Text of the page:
Margaret Atwood starts her review by saying: It’s a thoughtful, crafty, and finally very disquieting look at the effects of dehumanization on any group that’s subject to it (Atwood). This writer would dare to disagree with Ms. Atwood. The world in which Never Let Me Go is set is neither well thought out and nor is the novel well crafted.
Atwood compares the story to Ursula Le Guin’s short story The Ones Who Walk Away From Omelas. In my opinion this is an apt comparison, however The Ones Who Walk Away From Omelas is more of a mind experiment than a short story; Omelas is a city where millions of people are living happily but through some unknown means the foundation of their happiness rests upon the utter misery of one single person, a child that is locked up in solitary confinement in a cellar and beaten and abused from time to time. But while Ursula Le Guin does not offer any explanation at all as to why and how the situation in Omelas came about, Kazuo Ishiguro offers some explanation as to how the terrible situation in Never Let Me Go came about and continues to exist, but these explanations sound shallow and feeble, How can you ask a world that has come to regard cancer as curable, how can you ask such a world to put away that cure, to go back to the dark days? (Atwood). With the exception of liver cancer, organ transplant is not considered as a cure for type of cancer (cancerhelp.org.uk).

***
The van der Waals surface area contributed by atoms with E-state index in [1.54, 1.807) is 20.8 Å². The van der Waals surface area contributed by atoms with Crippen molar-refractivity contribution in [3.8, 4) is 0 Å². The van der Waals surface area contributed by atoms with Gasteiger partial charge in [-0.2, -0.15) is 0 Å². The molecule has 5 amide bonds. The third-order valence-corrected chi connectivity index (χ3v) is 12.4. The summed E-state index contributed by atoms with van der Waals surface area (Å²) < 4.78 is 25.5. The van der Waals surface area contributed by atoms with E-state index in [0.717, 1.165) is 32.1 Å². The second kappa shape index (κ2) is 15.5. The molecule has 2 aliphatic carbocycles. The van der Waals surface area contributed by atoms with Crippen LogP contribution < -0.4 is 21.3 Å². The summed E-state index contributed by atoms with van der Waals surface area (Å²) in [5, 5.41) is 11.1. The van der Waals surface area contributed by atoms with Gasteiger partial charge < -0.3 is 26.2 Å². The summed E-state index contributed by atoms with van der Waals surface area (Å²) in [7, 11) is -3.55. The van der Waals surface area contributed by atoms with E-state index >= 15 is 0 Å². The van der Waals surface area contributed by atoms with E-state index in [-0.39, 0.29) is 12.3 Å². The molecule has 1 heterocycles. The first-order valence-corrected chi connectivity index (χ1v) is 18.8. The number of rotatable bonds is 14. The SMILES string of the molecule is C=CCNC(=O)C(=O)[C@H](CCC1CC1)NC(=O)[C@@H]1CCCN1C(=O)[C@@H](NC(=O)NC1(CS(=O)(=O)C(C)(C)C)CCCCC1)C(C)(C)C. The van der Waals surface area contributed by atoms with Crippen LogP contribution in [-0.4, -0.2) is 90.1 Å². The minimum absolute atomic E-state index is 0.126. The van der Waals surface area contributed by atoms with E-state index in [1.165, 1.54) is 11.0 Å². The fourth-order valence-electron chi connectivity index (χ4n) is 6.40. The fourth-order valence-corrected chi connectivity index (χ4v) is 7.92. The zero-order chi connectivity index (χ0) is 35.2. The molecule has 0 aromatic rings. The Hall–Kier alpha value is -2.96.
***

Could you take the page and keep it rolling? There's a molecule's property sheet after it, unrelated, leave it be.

Another unbelievable aspect of the story is the how the world at large accepts the fate of the clones as natural. The most radical abolitionists run a clone farm of their own. Their whole effort towards abolition is to encourage the clone children to make works of art, which is supposed to be the best way to convince the outside world that clones are people too.
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